https://arxiv.org/abs/1605.04909

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A HISTORY OF DARK MATTER

Gianfranco Bertone 1 & Dan Hooper 2,3


1 GRAPPA, University of Amsterdam, Netherlands
2 Center for Particle Astrophysics, Fermi National Accelerator Laboratory, USA
3 Department of Astronomy and Astrophysics, The University of Chicago, USA


Abstract: Although dark matter is a central element of modern cosmology, the history of how it became accepted as part of the dominant paradigm is often ignored or condensed into a brief anecdotical account focused around the work of a few pioneering scientists. The aim of this review is to provide the reader with a broader historical perspective on the observational discoveries and the theoretical arguments that led the scientific community to adopt dark matter as an essential part of the standard cosmological model.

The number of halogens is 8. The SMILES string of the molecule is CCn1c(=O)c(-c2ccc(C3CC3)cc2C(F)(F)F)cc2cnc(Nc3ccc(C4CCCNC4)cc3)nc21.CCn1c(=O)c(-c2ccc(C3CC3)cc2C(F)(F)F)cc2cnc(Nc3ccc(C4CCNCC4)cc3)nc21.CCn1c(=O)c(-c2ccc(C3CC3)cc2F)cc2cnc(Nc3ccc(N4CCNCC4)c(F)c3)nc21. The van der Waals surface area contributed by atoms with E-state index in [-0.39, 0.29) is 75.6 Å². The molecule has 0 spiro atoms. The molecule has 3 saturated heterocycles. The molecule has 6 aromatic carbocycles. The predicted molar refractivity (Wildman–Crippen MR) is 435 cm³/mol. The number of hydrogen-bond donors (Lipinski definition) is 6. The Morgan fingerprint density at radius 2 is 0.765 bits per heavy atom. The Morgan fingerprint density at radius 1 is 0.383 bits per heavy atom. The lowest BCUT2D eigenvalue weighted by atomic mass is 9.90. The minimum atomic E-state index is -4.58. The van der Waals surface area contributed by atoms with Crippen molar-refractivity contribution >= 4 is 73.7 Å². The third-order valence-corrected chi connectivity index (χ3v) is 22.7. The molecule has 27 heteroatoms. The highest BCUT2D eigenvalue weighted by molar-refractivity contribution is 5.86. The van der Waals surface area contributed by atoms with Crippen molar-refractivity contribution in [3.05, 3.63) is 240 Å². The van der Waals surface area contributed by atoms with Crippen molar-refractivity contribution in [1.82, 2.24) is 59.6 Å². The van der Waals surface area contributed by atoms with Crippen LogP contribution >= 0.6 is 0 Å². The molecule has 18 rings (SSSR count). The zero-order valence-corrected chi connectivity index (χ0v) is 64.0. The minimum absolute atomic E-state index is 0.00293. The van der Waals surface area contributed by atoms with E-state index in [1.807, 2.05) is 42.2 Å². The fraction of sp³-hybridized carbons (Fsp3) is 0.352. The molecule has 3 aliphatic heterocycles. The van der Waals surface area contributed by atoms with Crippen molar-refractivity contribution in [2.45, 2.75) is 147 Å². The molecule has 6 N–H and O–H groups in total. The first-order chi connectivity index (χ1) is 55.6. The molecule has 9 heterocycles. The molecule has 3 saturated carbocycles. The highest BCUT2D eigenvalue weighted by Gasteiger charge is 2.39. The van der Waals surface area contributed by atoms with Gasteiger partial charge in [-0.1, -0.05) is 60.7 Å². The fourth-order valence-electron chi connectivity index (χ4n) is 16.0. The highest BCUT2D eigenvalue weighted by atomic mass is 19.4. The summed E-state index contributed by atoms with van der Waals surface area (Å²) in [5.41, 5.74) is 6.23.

Table of Contents

PREFACE

PREHISTORY
From Epicurus to Galileo
Dark Stars, Dark Planets, Dark Clouds
Dynamical Evidence

GALAXY CLUSTERS
Zwicky and Smith
A Confusing Situation

GALACTIC ROTATION CURVES
The Beginnings
The 1970s Revolution
Local Measurements

DARK MATTER PARTICLES
Neutrinos
Supersymmetry
Axions
The WIMP Paradigm

BARYONIC DARK MATTER
Gravitational Microlensing
The Universe's Baryon Budget
Primordial Black Holes

MODIFIED GRAVITY
Toward a Realistic Theory of MOND
Observational Successes and Failures

PIECING THE PUZZLE
Discrepancies At All Scales
Cosmology
Numerical Simulations

THE HUNT FOR DARK MATTER PARTICLES
Scattering with Nuclei
Annihilation and Decay
Axion Experiments

APPENDIX : FURTHER READING

REFERENCES

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